Hold’em with Holloway, Vol. 81: Bracelet Winner Ryan Leng on Bad Call
In the recent $1,100 MSPT Venetian Main Event, I watched a three-way hand play out between Christian Jensen, Nuri Kural, and Ryan Leng.
It took place in Level 5 (200/400/50) when Leng, who won a World Series of Poker gold bracelet this summer, limped from early position before the player in the hijack raised to 800. The cutoff called and then Jensen moved all in for 6,700 from the button.
Kural called out of the big blind and Leng came along, which left him just 5,600 behind. The other two players folded and there was side action headed to the flop.
Both active players checked and then Leng called a bet of 1,000 on the turn. Both players returned to checking on the river and all three hands were tabled.
Jensen's ladies held to give him the triple up while Leng claimed the tiny side pot. I was curious as to why Leng played it the way he did, and so spoke with him on a break. Leng wasn't happy with the way he played the hand, but he was still willing to share his thoughts for this article.
Leng: "I had some atrocious decision-making that I think might be pretty common among the poker community."
"I had some atrocious decision-making that I think might be pretty common among the poker community... laziness in the re-entry period," he said. "I was coming off of a deep run/non-cash in a $10K event at the Poker Masters the night before, so playing a $1K felt pretty small at the time."
"Buy-ins are relative, so if MSPT/HPT/Circuit Mains are your bigger buy-ins then you may make similar mistakes in $250-500 re-entry events," continued Leng, one of the roster of instructors at Chip Leader Coaching.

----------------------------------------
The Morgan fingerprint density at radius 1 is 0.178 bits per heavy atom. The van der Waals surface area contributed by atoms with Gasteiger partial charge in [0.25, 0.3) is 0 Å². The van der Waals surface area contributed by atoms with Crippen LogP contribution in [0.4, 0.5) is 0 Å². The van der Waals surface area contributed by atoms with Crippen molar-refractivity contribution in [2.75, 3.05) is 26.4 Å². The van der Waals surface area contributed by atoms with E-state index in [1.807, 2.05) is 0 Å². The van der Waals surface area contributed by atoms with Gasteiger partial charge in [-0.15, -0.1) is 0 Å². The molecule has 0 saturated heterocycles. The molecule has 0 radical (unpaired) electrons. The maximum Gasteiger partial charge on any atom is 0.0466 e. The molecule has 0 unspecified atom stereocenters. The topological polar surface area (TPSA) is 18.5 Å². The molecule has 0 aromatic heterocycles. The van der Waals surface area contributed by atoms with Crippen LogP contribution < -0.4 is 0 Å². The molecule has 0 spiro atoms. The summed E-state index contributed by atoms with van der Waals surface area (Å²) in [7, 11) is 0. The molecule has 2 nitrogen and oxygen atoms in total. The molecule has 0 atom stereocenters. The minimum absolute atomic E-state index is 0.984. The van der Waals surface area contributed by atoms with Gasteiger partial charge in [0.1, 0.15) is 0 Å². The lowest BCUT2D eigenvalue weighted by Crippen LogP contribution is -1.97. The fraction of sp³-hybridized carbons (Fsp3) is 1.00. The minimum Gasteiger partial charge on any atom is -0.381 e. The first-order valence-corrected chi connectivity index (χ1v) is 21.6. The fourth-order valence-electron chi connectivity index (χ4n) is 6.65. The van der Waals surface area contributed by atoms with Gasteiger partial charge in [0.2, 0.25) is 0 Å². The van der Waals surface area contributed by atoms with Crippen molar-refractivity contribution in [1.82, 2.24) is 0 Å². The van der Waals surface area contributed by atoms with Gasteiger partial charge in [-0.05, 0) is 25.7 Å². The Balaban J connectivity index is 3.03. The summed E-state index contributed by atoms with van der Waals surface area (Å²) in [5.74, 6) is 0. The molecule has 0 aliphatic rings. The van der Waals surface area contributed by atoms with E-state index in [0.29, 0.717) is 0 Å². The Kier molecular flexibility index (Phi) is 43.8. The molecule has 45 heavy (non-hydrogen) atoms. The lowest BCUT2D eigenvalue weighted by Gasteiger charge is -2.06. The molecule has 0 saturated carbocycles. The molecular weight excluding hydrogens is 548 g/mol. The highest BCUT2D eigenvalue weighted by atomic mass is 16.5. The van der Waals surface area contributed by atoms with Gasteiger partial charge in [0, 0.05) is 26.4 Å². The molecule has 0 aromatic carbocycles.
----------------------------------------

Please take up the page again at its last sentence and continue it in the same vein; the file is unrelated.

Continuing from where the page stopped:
"I'm fine with the open-limp at this stack depth. A raise to 2.2x is pretty standard in this spot, but the table was fairly active and I didn't want to get put into a position where I had a tough decision versus a three-bet. The min-raise from the hijack makes no sense at all, and I'm never worried about her having a premium hand.
"The button had been short and looking for a spot, but he wasn't just going to punt it off, so when he shoves I give him a reasonable range of 55+, AJo+, ATs+, KQs. With the action in front, the big blind should really never flat anything here. Equity denial and protection serve him better in this situation, even with AA and KK, as his flat will just be giving me and the hijack and cutoff great odds to come along to try to win this bloated pot."
"The big blind did go ahead and flat and now I need to call 6,300 to win 22,100 — exactly 3.5-to-1. At 3.5-to-1 I will need to win the hand 28.5 percent of the time to make this a profitable call. At this point it can become easy for me to think, 'I'm getting great odds with a suited connector, if I fold I have 12K from 20K starting stack, but if I call and suckout I'll be in great shape moving forward. If I call and lose I can just re-enter and have a fresh 50bb stack' then shrug and call."
"But we're putting ourselves in a losing proposition here, and losing money in the long run. Given the button's aforementioned range and giving the big blind a range with as trap and a few flats that should be shoves, looks like this:
Leng then saw he was only getting 27 percent equity versus those two ranges and thus losing.
"You may look at this spot like, 'It's close enough, only 1.5 percent away from being a breakeven play, and this is a good time to gamble when you have the option to reenter,'" Leng explained.
"But in reality, we're putting ourselves in a losing situation that is going to cost us money in the long run. If we pass on these losing spots, we will save chips and buy-ins long term. In this specific instance, I was punished by losing this pot which was a catalyst for me to blast off three more bullets without bagging chips for Day 2."
Chip Leader Coaching features one-on-one access to the biggest winners in today's poker tournaments and are committed to providing students with a blueprint for making the correct decision in every hand. Their instructors, including Ryan Leng, are more than just coaches who can tell you when to bet, check or fold. Learn more at clcpoker.com.